This article has been removed since its original publication. Nouse would like to apologise and thank those in the comments section below for bringing any inaccuracies to our attention. The University has since commented, ‘The fruit and vegetables on sale at the Costcutter on Market Square are purchased through a wholesaler solely on the basis of quality, price and availability. There is no ban on the products referred to in the article.’ After consultation with YUSU Nouse have been advised to edit the comments and close the thread as potentially-libellous comments were being posted. Please direct any complaints to the editor.
Statement from the York Palestinian Solidarity Society:
“There’s been a lot of misinformation and confusion spread over the past couple of weeks. It began with a Nouse article entitled ‘Palestinian Solidarity Society in Jaffa Ban’ (14th of February). Much of this stemmed from the article’s title itself, which was very misleading – and the UoY Palestinian Solidarity Society raised our concerns over this immediately. The article stemmed from a successful PSS action that week, with Costcutter on Market Square agreeing to switch suppliers from an illegal settlement–linked brand, Jaffa, who produce citrus fruit (no relation to McVities Jaffa Cakes), to another company. Jaffa-brand products are primarily distributed by a company, Mehadrin, which has been found by CorporateWatch and other NGOs to operate on illegal settlements in occupied Palestine.
“Members of our society suggested the removal of the misleading Nouse article on numerous occasions, due to the extent of factual errors and incorrect assumptions of ‘banning’ that arose from it. Instead, it was poorly re-edited, the revisions only clarifying a handful of inaccuracies made in the article. As a result our society suffered, and is continuing to suffer, from unnecessary abuse, insults and malicious claims. We would like Nouse to acknowledge their negligence which led to vilification of our Society and countless abusive comments both beneath the article and elsewhere.
“The Jaffa brand is linked closely with growers in illegal Israeli settlements in the West Bank which expropriate Palestinian land and exploit its limited water supplies. In this way, Costcutter’s customers were unwittingly contributing to the injustice by buying products that are inaccurately labelled as coming from Israel, when in fact they are likely to come from settlements declared illegal under international law. This is then, not only a human rights issue, but a consumer rights one, too.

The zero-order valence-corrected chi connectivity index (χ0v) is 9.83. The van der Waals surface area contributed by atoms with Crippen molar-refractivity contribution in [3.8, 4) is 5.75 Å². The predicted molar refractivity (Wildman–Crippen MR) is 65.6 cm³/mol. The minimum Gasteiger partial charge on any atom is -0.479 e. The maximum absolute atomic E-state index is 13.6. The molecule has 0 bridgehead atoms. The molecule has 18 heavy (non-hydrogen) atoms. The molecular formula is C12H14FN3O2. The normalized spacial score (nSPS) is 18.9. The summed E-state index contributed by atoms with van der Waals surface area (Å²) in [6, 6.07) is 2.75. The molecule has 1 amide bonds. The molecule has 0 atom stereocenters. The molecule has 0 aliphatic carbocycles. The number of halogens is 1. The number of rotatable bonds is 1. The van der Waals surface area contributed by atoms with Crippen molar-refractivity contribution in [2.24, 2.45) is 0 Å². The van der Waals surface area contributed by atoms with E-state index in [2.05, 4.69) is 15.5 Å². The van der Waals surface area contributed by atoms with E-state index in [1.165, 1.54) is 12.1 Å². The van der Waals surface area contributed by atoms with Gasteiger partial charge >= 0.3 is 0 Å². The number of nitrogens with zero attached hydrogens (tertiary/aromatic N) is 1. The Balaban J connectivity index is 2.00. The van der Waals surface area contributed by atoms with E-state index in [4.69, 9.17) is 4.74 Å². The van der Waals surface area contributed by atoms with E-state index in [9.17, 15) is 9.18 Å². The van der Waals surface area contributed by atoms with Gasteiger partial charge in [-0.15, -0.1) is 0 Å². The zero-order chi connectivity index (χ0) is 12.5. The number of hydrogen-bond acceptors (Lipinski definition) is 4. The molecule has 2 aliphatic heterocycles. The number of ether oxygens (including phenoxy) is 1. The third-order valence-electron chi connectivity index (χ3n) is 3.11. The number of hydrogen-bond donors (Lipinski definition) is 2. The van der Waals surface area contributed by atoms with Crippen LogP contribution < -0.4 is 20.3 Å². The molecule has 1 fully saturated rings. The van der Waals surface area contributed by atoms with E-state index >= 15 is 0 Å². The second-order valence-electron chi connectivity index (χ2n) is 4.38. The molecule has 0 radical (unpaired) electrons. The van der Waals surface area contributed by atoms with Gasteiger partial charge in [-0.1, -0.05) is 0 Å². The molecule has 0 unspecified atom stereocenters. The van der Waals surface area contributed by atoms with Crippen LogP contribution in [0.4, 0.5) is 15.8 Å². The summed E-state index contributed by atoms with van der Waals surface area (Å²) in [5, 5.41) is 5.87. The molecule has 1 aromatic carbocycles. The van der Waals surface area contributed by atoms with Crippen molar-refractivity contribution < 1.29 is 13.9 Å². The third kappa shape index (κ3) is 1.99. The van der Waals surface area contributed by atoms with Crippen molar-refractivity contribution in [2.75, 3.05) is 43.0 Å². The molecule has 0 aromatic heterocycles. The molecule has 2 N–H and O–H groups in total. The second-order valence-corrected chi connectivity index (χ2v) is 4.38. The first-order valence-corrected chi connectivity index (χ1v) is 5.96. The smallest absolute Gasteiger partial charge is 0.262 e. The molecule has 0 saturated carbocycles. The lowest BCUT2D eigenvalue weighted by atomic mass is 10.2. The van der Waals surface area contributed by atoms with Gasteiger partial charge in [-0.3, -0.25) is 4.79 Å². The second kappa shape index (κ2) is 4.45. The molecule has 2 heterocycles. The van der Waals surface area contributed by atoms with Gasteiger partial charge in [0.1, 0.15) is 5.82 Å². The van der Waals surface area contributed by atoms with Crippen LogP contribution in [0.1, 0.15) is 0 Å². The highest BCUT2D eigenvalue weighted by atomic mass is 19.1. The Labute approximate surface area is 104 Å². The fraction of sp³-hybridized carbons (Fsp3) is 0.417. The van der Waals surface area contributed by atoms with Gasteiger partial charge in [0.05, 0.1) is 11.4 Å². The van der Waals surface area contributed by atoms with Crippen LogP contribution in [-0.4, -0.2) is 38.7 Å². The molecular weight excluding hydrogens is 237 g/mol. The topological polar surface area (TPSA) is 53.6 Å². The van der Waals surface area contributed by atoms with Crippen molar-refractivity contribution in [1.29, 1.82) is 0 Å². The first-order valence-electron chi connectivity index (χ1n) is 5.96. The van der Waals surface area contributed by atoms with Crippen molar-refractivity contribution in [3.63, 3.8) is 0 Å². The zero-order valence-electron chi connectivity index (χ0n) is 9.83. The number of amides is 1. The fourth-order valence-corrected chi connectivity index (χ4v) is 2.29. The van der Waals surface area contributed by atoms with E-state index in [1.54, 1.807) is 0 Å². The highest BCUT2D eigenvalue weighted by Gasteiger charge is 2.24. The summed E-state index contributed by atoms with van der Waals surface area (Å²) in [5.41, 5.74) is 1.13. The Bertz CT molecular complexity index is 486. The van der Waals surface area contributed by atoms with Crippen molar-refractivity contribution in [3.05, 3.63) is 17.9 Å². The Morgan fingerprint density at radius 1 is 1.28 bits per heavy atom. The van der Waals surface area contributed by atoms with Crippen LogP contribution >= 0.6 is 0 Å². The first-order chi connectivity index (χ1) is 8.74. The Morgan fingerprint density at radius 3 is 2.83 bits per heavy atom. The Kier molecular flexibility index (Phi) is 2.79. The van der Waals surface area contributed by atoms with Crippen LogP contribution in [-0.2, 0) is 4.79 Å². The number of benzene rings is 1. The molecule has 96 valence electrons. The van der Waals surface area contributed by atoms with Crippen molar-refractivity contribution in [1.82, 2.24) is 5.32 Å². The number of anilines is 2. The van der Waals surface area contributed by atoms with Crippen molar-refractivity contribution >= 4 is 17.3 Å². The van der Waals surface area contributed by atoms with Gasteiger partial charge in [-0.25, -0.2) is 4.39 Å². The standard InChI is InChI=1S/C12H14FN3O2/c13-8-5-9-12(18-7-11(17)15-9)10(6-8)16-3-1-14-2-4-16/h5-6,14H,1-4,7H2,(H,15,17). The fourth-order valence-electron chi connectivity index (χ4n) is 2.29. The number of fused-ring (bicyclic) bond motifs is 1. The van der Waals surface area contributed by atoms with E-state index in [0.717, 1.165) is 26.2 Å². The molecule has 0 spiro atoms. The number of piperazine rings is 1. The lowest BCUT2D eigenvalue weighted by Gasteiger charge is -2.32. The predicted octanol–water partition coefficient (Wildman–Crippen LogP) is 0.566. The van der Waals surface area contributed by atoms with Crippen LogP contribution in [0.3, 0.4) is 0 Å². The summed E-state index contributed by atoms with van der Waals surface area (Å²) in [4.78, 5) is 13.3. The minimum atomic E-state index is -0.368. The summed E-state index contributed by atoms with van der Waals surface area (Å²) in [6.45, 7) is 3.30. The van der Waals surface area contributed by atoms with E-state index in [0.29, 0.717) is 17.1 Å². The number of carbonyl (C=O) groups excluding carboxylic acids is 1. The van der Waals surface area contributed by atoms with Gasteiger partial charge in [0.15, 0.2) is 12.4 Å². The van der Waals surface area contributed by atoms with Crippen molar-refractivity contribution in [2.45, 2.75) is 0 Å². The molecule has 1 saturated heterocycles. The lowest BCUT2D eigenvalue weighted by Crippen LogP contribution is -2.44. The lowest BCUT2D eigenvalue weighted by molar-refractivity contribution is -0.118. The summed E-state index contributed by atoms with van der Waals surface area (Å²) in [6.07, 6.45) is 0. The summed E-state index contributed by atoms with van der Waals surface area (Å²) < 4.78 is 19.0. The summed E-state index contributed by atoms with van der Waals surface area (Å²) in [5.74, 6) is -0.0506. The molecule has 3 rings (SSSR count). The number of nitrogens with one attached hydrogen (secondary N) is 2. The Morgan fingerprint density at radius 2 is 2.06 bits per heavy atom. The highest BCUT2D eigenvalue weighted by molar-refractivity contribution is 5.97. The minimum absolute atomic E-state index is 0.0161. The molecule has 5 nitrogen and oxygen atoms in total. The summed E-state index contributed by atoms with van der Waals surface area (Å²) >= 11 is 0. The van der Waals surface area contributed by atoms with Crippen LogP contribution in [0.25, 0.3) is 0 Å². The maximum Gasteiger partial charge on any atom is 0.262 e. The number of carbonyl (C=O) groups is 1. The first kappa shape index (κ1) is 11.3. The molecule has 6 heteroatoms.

“Last year, the Co-operative group decided to ‘no longer engage with any supplier of produce known to be sourcing from the Israeli settlements’, leading the way in terms of ethical practice. We hoped – rightly, in fact – that Costcutter would take a similar ethical approach. And we will be writing to Costcutter’s HQ and CEO requesting that the same attitude towards the settlement produce should be considered and adopted.
“Indeed, A UN report of September 2012 from the Human Rights Special Rapporteur, Richard Falk, listed a dozen companies that undermine and violate international law through having connections with Israeli illegal settlements. Mehadrin is one such company. Accordingly, a delegation from Palestinian Solidarity Society requested the manager use alternative ethically-assured companies and suppliers or provide an explanation of Costcutter’s policy on stocking Israeli settlement produce. The manager was understanding and said that our concerns were taken on board. He has since been victimised by right-wing groups after a Twitter-fueled UKIP-led campaign against the store’s decision, following the misleading Nouse article which linked the decision, bizarrely, to a Netherlands poisoning plot, Jaffa Cakes, and sensationally declared the supplier-change a ‘ban’.
“In the face of a vociferous online campaign, overwhelmingly by non-students with no links to the University, Costcutter have now said they will continue to stock the settlement-linked produce. We encourage students to boycott these goods, and get involved with Palestinian Solidarity Society – one of the most active and fastest-growing societies on campus. The Palestinian situation is a human rights issue, and the mislabelling of goods as ‘Israeli’ when they are from the Occupied Palestinian Territories a consumer rights issue. There will be plenty more positive actions from the society in the future. We only hope student media realise, after this saga, that poor reporting can have serious ramifications for societies’ and individuals’ welfare.”